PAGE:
The Republic of T.

Black. Gay. Father. Vegetarian. Buddhist. Liberal.

A Book Meme

Got this from Rachel, who forgot to tag anybody with it, but I decided to join in anyway.

1. Find the nearest book.
2. Turn to page 123.
3. Go to the fifth sentence on the page.
4. Copy out the next three sentences and post to your blog.
5. Name the book and the author, and tag three more folks.


In the 1970s many historians began dating the love match from the eighteenth or even the seventeenth century. Today, many scholars trace the celebration of married love and companionship back to the Protestant Reformation in the sixteenth century. A few even believe the basic contours of marriage go back as far as the thirteenth century.

But I can't resist adding the following as well.

I believe the older system of marrying for political and economic advantage remained the norm until the eighteenth century, five thousand years after we encountered it in the early kingdoms and empires of the Middle East.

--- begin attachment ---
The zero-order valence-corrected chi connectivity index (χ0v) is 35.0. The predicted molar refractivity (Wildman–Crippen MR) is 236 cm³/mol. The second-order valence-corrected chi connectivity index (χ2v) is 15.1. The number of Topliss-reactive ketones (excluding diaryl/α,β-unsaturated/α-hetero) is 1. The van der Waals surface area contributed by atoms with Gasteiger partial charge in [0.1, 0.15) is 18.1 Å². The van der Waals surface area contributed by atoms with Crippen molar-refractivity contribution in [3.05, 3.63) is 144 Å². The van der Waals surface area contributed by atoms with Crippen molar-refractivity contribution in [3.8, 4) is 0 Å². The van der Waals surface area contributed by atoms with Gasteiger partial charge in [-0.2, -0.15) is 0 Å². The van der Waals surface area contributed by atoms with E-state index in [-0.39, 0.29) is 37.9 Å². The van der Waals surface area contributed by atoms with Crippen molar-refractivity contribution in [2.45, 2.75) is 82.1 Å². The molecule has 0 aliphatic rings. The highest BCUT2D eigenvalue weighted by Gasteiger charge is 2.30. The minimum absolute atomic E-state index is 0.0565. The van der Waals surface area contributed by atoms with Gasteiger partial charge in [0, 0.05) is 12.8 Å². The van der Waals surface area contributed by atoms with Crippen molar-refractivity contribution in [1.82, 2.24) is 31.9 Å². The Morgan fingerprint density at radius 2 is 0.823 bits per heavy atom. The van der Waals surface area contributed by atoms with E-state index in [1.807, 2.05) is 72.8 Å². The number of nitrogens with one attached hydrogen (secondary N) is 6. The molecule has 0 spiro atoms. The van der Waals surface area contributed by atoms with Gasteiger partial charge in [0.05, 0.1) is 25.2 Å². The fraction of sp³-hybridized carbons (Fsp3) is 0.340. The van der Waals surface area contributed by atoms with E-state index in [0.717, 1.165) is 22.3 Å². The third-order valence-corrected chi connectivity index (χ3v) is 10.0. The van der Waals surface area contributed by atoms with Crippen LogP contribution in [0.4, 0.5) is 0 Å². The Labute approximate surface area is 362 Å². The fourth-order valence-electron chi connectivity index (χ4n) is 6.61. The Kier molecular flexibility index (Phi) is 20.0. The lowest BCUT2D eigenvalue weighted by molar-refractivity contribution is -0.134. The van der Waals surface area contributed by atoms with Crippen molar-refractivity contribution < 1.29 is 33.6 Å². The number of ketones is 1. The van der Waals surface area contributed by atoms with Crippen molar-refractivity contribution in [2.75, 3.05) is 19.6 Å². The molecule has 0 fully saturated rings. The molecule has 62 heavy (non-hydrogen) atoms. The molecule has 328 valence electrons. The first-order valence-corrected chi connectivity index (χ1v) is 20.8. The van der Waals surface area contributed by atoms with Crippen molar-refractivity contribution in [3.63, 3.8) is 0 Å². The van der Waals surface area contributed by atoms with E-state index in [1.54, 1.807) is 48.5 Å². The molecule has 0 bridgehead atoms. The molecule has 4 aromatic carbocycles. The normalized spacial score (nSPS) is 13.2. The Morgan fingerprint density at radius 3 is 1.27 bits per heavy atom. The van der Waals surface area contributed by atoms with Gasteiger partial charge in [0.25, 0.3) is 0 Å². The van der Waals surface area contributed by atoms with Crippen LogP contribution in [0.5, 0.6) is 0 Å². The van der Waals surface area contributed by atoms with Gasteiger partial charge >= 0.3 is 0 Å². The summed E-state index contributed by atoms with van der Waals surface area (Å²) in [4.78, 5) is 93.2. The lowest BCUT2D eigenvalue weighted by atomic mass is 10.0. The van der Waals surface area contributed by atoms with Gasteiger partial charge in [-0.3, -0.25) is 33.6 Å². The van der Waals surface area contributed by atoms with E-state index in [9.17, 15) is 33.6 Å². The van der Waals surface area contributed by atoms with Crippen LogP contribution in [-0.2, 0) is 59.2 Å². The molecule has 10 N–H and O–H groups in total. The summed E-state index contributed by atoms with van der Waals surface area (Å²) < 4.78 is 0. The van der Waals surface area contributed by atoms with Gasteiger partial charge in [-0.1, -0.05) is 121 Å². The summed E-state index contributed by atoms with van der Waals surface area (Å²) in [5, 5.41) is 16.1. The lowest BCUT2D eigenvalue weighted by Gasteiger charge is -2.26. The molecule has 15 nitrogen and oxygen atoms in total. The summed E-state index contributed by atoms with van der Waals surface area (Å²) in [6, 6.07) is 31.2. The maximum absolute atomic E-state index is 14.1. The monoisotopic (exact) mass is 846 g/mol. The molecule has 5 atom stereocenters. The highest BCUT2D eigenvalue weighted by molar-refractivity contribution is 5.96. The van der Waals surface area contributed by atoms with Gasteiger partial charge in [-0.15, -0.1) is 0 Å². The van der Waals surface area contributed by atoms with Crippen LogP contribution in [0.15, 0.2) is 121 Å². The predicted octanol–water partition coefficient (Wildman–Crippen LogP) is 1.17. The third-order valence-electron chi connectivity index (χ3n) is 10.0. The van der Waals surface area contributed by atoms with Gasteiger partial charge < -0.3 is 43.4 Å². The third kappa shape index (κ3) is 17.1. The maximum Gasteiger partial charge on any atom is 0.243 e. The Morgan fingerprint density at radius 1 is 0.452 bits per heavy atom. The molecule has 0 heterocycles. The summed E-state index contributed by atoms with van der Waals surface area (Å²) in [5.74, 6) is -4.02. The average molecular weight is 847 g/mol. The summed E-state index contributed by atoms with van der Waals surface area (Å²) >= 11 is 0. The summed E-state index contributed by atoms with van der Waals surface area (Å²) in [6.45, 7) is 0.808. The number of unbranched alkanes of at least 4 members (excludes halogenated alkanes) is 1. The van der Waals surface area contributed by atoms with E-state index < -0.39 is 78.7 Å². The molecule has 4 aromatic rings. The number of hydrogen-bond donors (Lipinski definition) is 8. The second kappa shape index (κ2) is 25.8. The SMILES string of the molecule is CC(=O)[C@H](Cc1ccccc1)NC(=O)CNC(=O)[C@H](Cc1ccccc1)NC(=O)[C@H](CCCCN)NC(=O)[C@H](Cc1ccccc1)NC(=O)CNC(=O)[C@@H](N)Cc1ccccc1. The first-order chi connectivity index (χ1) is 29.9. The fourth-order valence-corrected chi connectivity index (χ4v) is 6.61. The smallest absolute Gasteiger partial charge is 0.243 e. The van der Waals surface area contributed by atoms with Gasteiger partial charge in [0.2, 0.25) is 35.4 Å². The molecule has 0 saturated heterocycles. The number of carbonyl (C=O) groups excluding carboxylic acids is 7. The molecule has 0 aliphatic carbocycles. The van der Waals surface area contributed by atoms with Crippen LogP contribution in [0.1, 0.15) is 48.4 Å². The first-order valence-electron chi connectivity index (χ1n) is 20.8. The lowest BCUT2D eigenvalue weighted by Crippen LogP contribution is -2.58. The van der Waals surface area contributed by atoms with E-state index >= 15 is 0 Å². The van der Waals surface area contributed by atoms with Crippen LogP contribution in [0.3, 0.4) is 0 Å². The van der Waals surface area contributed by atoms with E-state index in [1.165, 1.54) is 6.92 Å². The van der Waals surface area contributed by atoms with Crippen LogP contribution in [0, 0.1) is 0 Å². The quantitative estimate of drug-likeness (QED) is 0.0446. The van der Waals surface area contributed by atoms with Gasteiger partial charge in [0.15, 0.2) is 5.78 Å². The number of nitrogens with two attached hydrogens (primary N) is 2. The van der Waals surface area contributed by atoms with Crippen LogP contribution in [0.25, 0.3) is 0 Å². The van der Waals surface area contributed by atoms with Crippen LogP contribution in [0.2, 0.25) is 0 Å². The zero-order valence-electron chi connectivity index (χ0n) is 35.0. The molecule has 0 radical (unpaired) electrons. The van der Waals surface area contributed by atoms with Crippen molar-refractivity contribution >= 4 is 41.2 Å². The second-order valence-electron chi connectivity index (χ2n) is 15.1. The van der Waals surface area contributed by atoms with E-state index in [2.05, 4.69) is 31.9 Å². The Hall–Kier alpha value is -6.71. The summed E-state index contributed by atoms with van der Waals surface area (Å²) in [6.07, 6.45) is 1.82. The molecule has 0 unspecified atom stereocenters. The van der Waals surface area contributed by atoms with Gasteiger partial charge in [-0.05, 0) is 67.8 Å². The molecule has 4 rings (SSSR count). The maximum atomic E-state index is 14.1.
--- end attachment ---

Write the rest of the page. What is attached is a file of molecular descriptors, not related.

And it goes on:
That's from Marriage, a History: How Love Conquered Marriage by Stephanie Coontz. It's a fascinating historical take on marriage, which reveals that what we think of as "traditional marriage" today is a relatively new institution in human history, and that marriage itself has gone through constant changes during human history. (Including some cultures that recognized same-sex unions and included them in the structure of their society, so it hasn't always been an exclusively heterosexual institution.)

In fact, what we recognize as the "traditional family" today, according to Coontz, only reached it's current form in the "long decade of the 1950s," form 1947 to the early 1960s. For more on how even that idealized "family" was a myth, check out Coontz's The Way We Never Were: American Families and the Nostalgia Trap.

As for who to tag next, I'm not really sure. So, if you read this and you want to join in, by all means please do!